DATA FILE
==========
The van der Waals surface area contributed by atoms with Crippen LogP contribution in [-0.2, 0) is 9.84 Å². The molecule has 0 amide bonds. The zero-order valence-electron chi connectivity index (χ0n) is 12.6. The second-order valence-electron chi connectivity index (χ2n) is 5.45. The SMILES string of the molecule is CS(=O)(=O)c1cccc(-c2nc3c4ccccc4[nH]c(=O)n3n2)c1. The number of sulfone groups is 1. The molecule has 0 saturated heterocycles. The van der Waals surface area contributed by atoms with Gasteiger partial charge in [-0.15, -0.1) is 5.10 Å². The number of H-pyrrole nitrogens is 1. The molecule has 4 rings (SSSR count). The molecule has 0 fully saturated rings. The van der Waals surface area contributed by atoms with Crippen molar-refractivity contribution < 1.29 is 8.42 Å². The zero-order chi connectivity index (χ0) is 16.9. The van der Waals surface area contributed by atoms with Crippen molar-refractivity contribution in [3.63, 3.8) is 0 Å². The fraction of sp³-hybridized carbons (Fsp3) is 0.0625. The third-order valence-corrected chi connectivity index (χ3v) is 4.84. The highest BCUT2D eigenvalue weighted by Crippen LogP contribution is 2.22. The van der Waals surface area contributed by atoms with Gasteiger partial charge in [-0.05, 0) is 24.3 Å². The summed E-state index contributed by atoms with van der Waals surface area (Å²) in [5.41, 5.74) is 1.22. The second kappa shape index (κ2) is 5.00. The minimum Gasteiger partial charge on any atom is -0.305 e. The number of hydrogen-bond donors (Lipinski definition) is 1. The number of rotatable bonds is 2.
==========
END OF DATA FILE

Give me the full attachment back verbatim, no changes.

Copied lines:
The van der Waals surface area contributed by atoms with Crippen LogP contribution in [-0.2, 0) is 9.84 Å². The molecule has 0 amide bonds. The zero-order valence-electron chi connectivity index (χ0n) is 12.6. The second-order valence-electron chi connectivity index (χ2n) is 5.45. The SMILES string of the molecule is CS(=O)(=O)c1cccc(-c2nc3c4ccccc4[nH]c(=O)n3n2)c1. The number of sulfone groups is 1. The molecule has 0 saturated heterocycles. The van der Waals surface area contributed by atoms with Gasteiger partial charge in [-0.15, -0.1) is 5.10 Å². The number of H-pyrrole nitrogens is 1. The molecule has 4 rings (SSSR count). The molecule has 0 fully saturated rings. The van der Waals surface area contributed by atoms with Crippen molar-refractivity contribution < 1.29 is 8.42 Å². The zero-order chi connectivity index (χ0) is 16.9. The van der Waals surface area contributed by atoms with Crippen molar-refractivity contribution in [3.63, 3.8) is 0 Å². The fraction of sp³-hybridized carbons (Fsp3) is 0.0625. The third-order valence-corrected chi connectivity index (χ3v) is 4.84. The highest BCUT2D eigenvalue weighted by Crippen LogP contribution is 2.22. The van der Waals surface area contributed by atoms with Gasteiger partial charge in [-0.05, 0) is 24.3 Å². The summed E-state index contributed by atoms with van der Waals surface area (Å²) in [5.41, 5.74) is 1.22. The second kappa shape index (κ2) is 5.00. The minimum Gasteiger partial charge on any atom is -0.305 e. The number of hydrogen-bond donors (Lipinski definition) is 1. The number of rotatable bonds is 2.